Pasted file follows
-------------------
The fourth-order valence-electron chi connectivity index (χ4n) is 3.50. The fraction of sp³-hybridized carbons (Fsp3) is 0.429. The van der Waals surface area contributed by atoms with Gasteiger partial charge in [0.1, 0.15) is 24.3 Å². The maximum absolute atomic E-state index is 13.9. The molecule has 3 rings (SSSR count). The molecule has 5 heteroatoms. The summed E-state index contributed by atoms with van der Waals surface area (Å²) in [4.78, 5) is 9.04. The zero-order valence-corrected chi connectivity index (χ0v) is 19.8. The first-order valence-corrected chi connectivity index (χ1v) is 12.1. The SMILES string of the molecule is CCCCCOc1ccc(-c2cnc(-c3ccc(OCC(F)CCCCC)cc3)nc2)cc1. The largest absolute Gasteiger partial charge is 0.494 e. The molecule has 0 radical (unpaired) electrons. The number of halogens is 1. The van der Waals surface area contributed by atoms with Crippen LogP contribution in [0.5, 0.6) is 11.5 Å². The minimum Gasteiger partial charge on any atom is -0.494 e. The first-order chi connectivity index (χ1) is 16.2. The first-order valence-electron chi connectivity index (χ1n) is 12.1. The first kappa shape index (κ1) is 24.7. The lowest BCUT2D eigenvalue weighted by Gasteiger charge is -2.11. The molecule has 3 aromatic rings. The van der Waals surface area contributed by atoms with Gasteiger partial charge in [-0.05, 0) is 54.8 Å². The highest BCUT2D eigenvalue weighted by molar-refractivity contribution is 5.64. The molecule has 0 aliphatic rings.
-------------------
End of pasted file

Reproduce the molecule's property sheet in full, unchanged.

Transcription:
The fourth-order valence-electron chi connectivity index (χ4n) is 3.50. The fraction of sp³-hybridized carbons (Fsp3) is 0.429. The van der Waals surface area contributed by atoms with Gasteiger partial charge in [0.1, 0.15) is 24.3 Å². The maximum absolute atomic E-state index is 13.9. The molecule has 3 rings (SSSR count). The molecule has 5 heteroatoms. The summed E-state index contributed by atoms with van der Waals surface area (Å²) in [4.78, 5) is 9.04. The zero-order valence-corrected chi connectivity index (χ0v) is 19.8. The first-order valence-corrected chi connectivity index (χ1v) is 12.1. The SMILES string of the molecule is CCCCCOc1ccc(-c2cnc(-c3ccc(OCC(F)CCCCC)cc3)nc2)cc1. The largest absolute Gasteiger partial charge is 0.494 e. The molecule has 0 radical (unpaired) electrons. The number of halogens is 1. The van der Waals surface area contributed by atoms with Crippen LogP contribution in [0.5, 0.6) is 11.5 Å². The minimum Gasteiger partial charge on any atom is -0.494 e. The first-order chi connectivity index (χ1) is 16.2. The first-order valence-electron chi connectivity index (χ1n) is 12.1. The first kappa shape index (κ1) is 24.7. The lowest BCUT2D eigenvalue weighted by Gasteiger charge is -2.11. The molecule has 3 aromatic rings. The van der Waals surface area contributed by atoms with Gasteiger partial charge in [-0.05, 0) is 54.8 Å². The highest BCUT2D eigenvalue weighted by molar-refractivity contribution is 5.64. The molecule has 0 aliphatic rings.